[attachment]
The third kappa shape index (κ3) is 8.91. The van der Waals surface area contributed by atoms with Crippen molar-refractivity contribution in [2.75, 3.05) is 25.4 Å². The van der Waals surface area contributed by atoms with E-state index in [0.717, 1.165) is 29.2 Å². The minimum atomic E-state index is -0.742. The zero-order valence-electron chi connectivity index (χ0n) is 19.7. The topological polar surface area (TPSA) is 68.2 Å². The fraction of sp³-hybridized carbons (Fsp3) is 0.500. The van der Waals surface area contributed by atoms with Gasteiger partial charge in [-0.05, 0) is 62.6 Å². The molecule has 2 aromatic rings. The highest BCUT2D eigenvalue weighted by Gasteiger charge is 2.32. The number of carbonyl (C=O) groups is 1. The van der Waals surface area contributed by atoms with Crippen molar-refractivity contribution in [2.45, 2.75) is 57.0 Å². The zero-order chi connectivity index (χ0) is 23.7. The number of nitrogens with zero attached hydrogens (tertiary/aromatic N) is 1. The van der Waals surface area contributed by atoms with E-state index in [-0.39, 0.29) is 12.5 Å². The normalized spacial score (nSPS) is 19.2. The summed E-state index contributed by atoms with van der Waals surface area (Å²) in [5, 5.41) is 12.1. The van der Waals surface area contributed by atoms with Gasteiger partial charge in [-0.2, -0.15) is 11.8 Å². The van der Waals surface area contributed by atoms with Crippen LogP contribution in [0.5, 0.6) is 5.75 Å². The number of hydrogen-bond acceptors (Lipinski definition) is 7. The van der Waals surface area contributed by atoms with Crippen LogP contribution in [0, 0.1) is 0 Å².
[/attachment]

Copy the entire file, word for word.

The third kappa shape index (κ3) is 8.91. The van der Waals surface area contributed by atoms with Crippen molar-refractivity contribution in [2.75, 3.05) is 25.4 Å². The van der Waals surface area contributed by atoms with E-state index in [0.717, 1.165) is 29.2 Å². The minimum atomic E-state index is -0.742. The zero-order valence-electron chi connectivity index (χ0n) is 19.7. The topological polar surface area (TPSA) is 68.2 Å². The fraction of sp³-hybridized carbons (Fsp3) is 0.500. The van der Waals surface area contributed by atoms with Gasteiger partial charge in [-0.05, 0) is 62.6 Å². The molecule has 2 aromatic rings. The highest BCUT2D eigenvalue weighted by Gasteiger charge is 2.32. The number of carbonyl (C=O) groups is 1. The van der Waals surface area contributed by atoms with Crippen molar-refractivity contribution in [2.45, 2.75) is 57.0 Å². The zero-order chi connectivity index (χ0) is 23.7. The number of nitrogens with zero attached hydrogens (tertiary/aromatic N) is 1. The van der Waals surface area contributed by atoms with E-state index in [-0.39, 0.29) is 12.5 Å². The normalized spacial score (nSPS) is 19.2. The summed E-state index contributed by atoms with van der Waals surface area (Å²) in [5, 5.41) is 12.1. The van der Waals surface area contributed by atoms with Gasteiger partial charge in [-0.2, -0.15) is 11.8 Å². The van der Waals surface area contributed by atoms with Crippen LogP contribution in [0.5, 0.6) is 5.75 Å². The number of hydrogen-bond acceptors (Lipinski definition) is 7. The van der Waals surface area contributed by atoms with Crippen LogP contribution in [0, 0.1) is 0 Å².